Carys Davies’ short story collections Some New Ambush and The Redemption of Galen Pike (winner of the 2015 Frank O’Connor Award), now published in a single volume.
In a remote Australian settlement a young wife with an untellable secret reluctantly invites her neighbour into her home. On a red island in a rose-coloured sea, russet-haired women dream of a fisherman with hair black as night. A Quaker spinster offers companionship to a condemned man in a Colorado jail. Charles Dickens and Wilkie Collins visit a women’s asylum, and the course of literary history is changed forever.
Spare, precise and charged with wit, these award-winning stories are set in places near, far and imaginary. Carys Davies takes us to a world where the lines between reality and fantasy, tragedy and comedy, madness and sanity begin to dissolve.
Combining two collections—Some New Ambush and Frank O’Connor Award-winner The Redemption of Galen Pike—The Travellers and Other Stories is a work of exceptional talent and original vision.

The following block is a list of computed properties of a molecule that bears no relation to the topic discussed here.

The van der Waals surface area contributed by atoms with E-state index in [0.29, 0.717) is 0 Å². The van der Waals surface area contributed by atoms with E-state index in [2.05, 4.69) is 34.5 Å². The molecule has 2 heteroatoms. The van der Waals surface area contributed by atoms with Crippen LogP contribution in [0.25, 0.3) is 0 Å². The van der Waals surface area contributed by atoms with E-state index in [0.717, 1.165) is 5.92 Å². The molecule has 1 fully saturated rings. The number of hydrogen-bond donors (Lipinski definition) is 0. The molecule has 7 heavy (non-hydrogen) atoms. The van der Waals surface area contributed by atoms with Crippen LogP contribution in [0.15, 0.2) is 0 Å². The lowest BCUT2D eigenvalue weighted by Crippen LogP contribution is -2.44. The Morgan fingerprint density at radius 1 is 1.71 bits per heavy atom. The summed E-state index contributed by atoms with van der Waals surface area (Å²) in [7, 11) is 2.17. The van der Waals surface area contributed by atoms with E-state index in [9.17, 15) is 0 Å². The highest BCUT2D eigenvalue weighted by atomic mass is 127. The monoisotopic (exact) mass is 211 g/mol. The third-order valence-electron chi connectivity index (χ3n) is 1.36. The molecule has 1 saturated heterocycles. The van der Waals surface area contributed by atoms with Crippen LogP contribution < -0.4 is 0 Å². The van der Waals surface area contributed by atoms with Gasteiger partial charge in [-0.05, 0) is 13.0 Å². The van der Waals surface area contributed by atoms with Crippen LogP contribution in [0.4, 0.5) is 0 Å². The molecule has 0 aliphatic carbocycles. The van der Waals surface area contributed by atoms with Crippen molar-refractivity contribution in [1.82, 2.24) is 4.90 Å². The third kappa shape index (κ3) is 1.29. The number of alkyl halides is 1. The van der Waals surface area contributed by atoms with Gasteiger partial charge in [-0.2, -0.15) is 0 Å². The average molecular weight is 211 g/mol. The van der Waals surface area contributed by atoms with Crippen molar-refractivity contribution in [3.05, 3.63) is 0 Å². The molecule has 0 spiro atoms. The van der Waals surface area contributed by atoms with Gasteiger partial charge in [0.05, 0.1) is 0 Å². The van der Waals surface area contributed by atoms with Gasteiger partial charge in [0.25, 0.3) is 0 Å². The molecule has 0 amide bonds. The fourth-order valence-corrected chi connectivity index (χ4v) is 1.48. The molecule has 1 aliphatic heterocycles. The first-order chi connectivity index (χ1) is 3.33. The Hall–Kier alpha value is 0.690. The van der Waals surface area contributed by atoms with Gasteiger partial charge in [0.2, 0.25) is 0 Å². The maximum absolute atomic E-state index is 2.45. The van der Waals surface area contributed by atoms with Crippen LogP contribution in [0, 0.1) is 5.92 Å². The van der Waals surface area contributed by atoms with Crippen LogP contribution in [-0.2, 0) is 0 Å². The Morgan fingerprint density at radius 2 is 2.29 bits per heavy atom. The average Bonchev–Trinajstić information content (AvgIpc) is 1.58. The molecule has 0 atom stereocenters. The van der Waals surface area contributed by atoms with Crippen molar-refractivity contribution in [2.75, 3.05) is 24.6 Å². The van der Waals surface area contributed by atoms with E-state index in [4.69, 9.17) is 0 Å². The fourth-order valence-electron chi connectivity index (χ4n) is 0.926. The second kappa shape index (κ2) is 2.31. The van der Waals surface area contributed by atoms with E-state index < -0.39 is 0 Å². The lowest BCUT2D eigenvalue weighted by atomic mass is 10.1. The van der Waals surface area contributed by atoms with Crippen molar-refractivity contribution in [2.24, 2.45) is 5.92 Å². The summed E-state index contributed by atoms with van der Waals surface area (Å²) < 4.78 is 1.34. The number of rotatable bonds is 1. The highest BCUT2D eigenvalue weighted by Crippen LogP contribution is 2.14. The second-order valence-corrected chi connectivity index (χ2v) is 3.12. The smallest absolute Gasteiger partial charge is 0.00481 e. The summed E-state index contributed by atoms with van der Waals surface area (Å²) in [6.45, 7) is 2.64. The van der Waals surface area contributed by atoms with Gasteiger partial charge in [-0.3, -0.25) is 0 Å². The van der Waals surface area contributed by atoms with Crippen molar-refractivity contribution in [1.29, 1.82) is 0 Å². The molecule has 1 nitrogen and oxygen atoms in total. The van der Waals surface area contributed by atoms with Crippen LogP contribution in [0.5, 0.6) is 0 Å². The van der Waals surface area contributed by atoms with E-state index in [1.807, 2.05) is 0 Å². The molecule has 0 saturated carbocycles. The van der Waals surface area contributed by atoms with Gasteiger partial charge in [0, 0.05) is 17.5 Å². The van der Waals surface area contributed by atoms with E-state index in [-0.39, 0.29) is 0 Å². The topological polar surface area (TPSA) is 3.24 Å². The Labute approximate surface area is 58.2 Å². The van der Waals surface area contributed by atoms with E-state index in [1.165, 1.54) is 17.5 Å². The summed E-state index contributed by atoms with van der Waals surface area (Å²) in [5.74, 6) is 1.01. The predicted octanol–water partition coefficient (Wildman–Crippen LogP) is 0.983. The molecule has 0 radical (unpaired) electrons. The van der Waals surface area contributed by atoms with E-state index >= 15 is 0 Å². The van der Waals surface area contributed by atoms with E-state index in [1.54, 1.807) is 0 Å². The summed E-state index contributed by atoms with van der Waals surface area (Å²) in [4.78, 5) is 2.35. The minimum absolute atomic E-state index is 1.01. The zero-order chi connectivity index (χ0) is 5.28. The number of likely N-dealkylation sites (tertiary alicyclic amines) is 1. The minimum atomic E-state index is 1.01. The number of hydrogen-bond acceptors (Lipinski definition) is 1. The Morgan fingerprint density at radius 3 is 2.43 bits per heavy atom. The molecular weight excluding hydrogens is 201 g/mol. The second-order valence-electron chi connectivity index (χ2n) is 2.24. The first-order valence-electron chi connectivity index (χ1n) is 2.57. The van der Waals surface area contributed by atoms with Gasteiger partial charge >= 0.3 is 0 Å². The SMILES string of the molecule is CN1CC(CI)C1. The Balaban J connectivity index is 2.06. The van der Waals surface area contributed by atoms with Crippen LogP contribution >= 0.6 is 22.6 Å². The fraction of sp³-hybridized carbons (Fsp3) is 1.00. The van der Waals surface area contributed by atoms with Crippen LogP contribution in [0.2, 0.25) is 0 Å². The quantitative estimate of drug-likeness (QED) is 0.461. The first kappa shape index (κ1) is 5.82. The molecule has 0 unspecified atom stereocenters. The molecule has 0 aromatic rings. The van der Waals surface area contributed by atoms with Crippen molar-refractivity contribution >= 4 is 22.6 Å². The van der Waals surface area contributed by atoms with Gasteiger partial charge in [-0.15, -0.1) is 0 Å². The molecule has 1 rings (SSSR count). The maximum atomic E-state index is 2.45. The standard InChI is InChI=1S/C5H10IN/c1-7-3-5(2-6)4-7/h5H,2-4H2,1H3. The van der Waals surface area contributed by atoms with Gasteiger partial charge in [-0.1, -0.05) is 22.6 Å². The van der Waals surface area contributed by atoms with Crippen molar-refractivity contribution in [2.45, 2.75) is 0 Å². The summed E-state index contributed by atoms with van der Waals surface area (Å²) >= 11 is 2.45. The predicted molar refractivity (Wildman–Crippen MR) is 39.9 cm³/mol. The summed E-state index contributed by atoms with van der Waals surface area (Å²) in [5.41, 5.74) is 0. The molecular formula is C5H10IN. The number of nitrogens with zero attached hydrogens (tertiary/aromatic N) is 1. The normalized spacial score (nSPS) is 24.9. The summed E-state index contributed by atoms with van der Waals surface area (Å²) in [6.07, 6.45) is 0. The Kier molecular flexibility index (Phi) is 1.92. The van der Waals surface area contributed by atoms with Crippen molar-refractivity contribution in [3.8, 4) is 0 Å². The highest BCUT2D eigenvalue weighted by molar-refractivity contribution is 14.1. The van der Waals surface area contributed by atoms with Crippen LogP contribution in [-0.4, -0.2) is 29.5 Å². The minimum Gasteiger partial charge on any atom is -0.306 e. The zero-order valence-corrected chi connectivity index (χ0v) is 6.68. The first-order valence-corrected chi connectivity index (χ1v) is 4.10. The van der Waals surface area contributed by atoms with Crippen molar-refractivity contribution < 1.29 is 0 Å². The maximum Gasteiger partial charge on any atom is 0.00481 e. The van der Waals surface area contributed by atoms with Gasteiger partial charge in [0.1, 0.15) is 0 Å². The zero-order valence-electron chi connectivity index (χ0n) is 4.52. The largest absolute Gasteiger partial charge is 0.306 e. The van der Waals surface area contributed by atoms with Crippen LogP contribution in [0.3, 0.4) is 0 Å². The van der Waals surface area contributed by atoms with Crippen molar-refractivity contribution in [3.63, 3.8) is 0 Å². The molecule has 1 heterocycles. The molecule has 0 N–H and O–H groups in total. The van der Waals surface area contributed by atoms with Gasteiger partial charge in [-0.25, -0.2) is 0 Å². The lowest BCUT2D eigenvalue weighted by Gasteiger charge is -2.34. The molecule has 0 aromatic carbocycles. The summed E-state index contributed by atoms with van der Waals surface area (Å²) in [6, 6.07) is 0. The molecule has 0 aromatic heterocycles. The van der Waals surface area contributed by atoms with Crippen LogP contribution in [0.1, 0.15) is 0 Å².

Carys Davies was born in Wales, grew up in the Midlands, lived and worked for eleven years in New York and Chicago, and now lives in Lancaster in the north of England. Before turning to fiction she worked for fifteen years as a journalist, mostly in New York and Chicago, writing for the Guardian, Times, Daily Telegraph, Sunday Telegraph and Marie Claire, where she was a contributing editor.
Her short stories have been broadcast on BBC Radio 4 and widely published in magazines, anthologies and online, including the Dublin Review, Granta New Writing and the Royal Society of Literature Review.
Davies was the winner of the 2015 Frank O’Connor Award, the 2011 Royal Society of Literature’s V.S. Pritchett Prize and the 2010 Society of Authors’ Olive Cook Award.
‘She can create a micro-world, which has reverberations beyond its size and scope, which is metaphysical.’ Sarah Hall
‘These stories are so unexpected and compelling it’s difficult to find one single word to praise them. Carys Davies deserves every accolade she has received.’ Elizabeth Harrower